You love your pet. He's like your child after all. But the IRS doesn't quite see it that way.
The IRS takes the position that the money you spend on Fido or Fluffy is generally a personal expense. Your pet gives you pleasure like that latte you bought on your way to work this morning. But just like your cup of coffee isn't tax deductible, neither is your pet.
But, there are a few loopholes. You might be able to deduct costs related to your pet if he serves another purpose in addition to accepting your undying devotion — and if you can prove it. If you're a pet owner, here are some tax breaks you might be missing out on.
1. Guard Dogs
Generally, it's difficult to claim your pet as a business expense. But if your pet guards your business location, you might be able to deduct the costs of keeping him fed and healthy.
“The IRS has taken a fairly hard-nosed stance when it comes to deducting the cost of animals as business expenses — and the courts have agreed with them,” said Micah Fraim, a CPA in Roanoke, Va., and author of "The Little Big Small Business Book." "But one area that has been consistently upheld is when you own a guard dog. In fact, in Raleigh Cox and Brenda J. Cox v. Commissioner, the IRS didn’t even attempt to disallow deductions for a guard dog. The business was in a bad part of town, and the IRS felt that it was a legitimate expense."
But, you might have a hard time convincing the IRS that your Yorkie or teacup Chihuahua serves in this capacity. "Size and breed do matter here," said Fraim. "A mastiff, pit bull or other large breed would be believable. A Maltese or Chihuahua would not.”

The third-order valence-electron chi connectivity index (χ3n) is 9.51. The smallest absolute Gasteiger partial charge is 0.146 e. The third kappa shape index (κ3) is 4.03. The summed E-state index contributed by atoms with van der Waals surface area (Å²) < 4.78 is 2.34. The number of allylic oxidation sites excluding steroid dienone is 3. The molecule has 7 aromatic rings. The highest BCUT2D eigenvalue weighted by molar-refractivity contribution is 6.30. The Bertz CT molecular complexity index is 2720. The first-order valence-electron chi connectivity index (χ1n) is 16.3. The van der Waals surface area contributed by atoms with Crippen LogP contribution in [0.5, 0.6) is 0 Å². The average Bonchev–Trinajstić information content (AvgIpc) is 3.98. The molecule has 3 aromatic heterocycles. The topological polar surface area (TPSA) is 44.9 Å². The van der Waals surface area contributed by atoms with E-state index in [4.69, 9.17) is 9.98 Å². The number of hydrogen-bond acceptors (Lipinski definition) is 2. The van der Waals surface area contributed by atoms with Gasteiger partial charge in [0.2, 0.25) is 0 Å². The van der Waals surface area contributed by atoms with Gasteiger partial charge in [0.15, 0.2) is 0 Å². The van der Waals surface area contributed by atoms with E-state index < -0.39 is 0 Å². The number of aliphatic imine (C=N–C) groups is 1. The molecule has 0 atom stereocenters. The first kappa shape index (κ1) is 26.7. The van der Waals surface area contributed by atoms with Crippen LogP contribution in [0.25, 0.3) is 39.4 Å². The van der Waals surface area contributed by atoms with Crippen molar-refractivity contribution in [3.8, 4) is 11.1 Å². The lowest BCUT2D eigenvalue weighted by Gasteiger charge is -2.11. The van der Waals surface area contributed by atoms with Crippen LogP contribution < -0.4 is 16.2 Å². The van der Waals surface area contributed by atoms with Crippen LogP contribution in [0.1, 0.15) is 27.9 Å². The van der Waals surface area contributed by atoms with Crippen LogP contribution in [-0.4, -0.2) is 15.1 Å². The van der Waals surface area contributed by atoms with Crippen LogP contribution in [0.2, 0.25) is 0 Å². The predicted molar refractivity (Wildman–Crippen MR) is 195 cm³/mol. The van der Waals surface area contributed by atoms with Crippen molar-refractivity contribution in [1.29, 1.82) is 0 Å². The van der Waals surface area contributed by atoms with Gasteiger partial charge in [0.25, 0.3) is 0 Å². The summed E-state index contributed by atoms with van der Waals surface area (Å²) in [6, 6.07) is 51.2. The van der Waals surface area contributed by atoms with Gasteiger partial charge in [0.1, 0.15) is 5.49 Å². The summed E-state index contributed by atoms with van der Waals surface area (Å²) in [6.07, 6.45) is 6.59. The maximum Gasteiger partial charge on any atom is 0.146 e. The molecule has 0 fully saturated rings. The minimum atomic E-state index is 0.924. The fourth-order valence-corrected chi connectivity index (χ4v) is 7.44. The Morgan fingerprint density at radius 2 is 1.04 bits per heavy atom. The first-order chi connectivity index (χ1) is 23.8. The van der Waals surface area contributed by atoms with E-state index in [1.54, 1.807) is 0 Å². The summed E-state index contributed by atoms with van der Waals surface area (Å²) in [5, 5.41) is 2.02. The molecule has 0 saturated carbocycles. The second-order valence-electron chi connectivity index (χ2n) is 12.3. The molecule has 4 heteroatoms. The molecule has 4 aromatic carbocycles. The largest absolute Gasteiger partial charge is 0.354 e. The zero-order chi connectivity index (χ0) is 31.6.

Kristina Grasso, master tax advisor with H&R Block, said you might be able to deduct guard dog-related expenses — dog food, training and veterinary bills — on Schedule C if he guards your work premise. So, make sure you "keep records about the dog's hours and work-related purpose," she said.
2. Cats Used for Pest Control
You might also be able to deduct costs associated with your kitty who keeps your business property free of mice, rats and other vermin. "Cats or other animals that are kept primarily for pest control are also deductible," said Fraim.
Fraim noted that in Samuel T. Seawright, et ux. v. Commissioner, the petitioners were entitled to a $300 business expense deduction for cat food. "The couple owned a junkyard and put the food out to attract feral cats," he said. "The court upheld the deduction as cats were there 'to deter snakes and rats.'"
Remember that if you're trying to claim your working pets — including guard dogs — to deduct business expenses, you'll likely have to convince the IRS that keeping the animal is "ordinary and necessary." In other words, "hiring" a cat or dog must be "common and accepted in your trade or business." And, it must be "helpful and appropriate."
3. Offsetting Hobby Income